April 8, 2003

 

an interview with
Samuel Ligon

 

 

 

 

 

 

 

 

 

 

 

 

 

 

 

 

 

 

 

 

 

 

 

 

 

 

 

 

 

 

 

 

 

 

 

 

 

 

 

 

 

 

 

 

 

 

 

 

 

 

 

 

 

 

 

 

 

 

 

 

 

 

 

 

 

 

 

 

 

 

 

 

 

 

 

 

 

 

 

 

 

 

 

 

 

 

 

 

 

 

 

 

 

 

 

 

 

 

 

 

 

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Sam Ligon is currently on leave from his teaching job in New York, and living in Madison, Wisconsin. His new novel, Safe in Heaven Dead, has just been published by HarperCollins, and his book tour is about to begin. We spoke to him via telephone in early April.

The first story of yours that was published is set in Kyoto. What is it about?

The story is called "Blueboy." When I lived in Japan, the expatriate community was very tight. There was way too much drinking and depravity, and a kind of despondency, too. My wife and I went there about a week after we got married to teach English, and we stayed for about five months. Near the end of our time there, we found a body. Weíd been up all night, as we frequently were, drinking and talking. In the morning, we went for a hike up in the mountains, above a temple. We were on this trail, and we found the body. A guy had hung himself with two neckties. Iíd never seen a dead person before. Also, while I was there, two of my best friendsí fathers died. So, I was getting kind of touched with mortality. The story uses that body, Blueboy, as the central metaphor for coming to terms, or not coming to terms, with mortality.

It came out in The Quarterly. When my mother read the piece, she called me and said that I was psychotically obsessed with death, and needed to seek therapy. That was the beginning of trying to explain to my mother about fiction. My mother-in-law asked my wife if I was really sleeping with all those different girls. It was funny.

That story was published in 1988. Did you intend to become a professional writer at that point in your life?

I wanted to. Iíd been writing as much as I could. I donít think there are that many professional writers, people who can make a living from writing, but I think people who write are going to write. So I wrote and wrote and wrote, and every year and a half, Iíd get a story published. But when that first story came out in The Quarterly, I thought Iíd made it. I was young and naÔve, and thought everything I wrote would be published. That didnít happen at all.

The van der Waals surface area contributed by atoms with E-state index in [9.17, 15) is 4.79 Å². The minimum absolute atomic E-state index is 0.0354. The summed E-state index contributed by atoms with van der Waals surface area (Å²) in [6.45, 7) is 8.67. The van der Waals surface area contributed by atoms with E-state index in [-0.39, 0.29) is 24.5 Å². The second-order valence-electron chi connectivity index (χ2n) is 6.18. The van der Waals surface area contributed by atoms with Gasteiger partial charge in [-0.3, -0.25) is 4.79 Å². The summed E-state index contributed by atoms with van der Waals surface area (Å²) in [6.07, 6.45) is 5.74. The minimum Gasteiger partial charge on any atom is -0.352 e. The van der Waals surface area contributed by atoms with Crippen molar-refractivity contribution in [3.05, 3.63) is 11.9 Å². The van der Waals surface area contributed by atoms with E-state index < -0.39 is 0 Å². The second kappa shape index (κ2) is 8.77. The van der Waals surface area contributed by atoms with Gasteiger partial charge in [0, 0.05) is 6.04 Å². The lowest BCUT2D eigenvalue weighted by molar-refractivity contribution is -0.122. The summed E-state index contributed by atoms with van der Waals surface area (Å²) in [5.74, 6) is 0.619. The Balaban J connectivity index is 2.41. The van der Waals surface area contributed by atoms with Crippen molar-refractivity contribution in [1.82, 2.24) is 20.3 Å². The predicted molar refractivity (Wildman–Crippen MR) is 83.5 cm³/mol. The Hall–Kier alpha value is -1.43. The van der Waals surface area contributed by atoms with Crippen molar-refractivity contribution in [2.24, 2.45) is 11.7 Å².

How long after your first story did you publish your second story?

The next piece came out in StoryQuarterly, and that was in 1991. There was a significant gap.

Where did you go after Japan?

We moved to Providence for a year. I knew I wanted to go to one of the writing programs, so I applied to Oregon, Montana, New Hampshire, and a bunch of other ones. Since I was already in New England, I chose UNH. Thatís when I wrote "Blueboy."

Did you want to be a writer when you were a kid?

Yes. I wrote a satirical column for the high school newspaper. I wrote a lot when I was a kid. I took my first writing course at Illinois as an undergraduate, and I loved it. I worked with Mark Costello and Paul Friedman.

Thereís the theory that people who write do it because they have to.

I think thatís true. I think itís a compulsion. I wrote some very bad adolescent poetry, and then I wrote satire. I read a lot. That was the main thing. So when I went into that first workshop when I was a sophomore in college, I knew intuitively what a story was. After that, I knew I was going to do it, and I couldnít stop writing.

Your new novel is entitled Safe in Heaven Dead. Thereís an epigraph printed opposite the title page, attributed to Jack Kerouac. Whatís your connection to Kerouac?

I donít have any connection to him, really. I really liked On the Road, but I donít that heís one of my major influences. The book is about corruption, primarily, and in my thinking, and in the book, I was using the term "meat wheel." I couldnít even remember where that had come from. When my wife, Kim, and I were talking, we started using that as a generic term: we talked about the meat wheel of Long Island politics, or the meat wheel in Washington, or the meat wheel of this or that. The term kept coming up.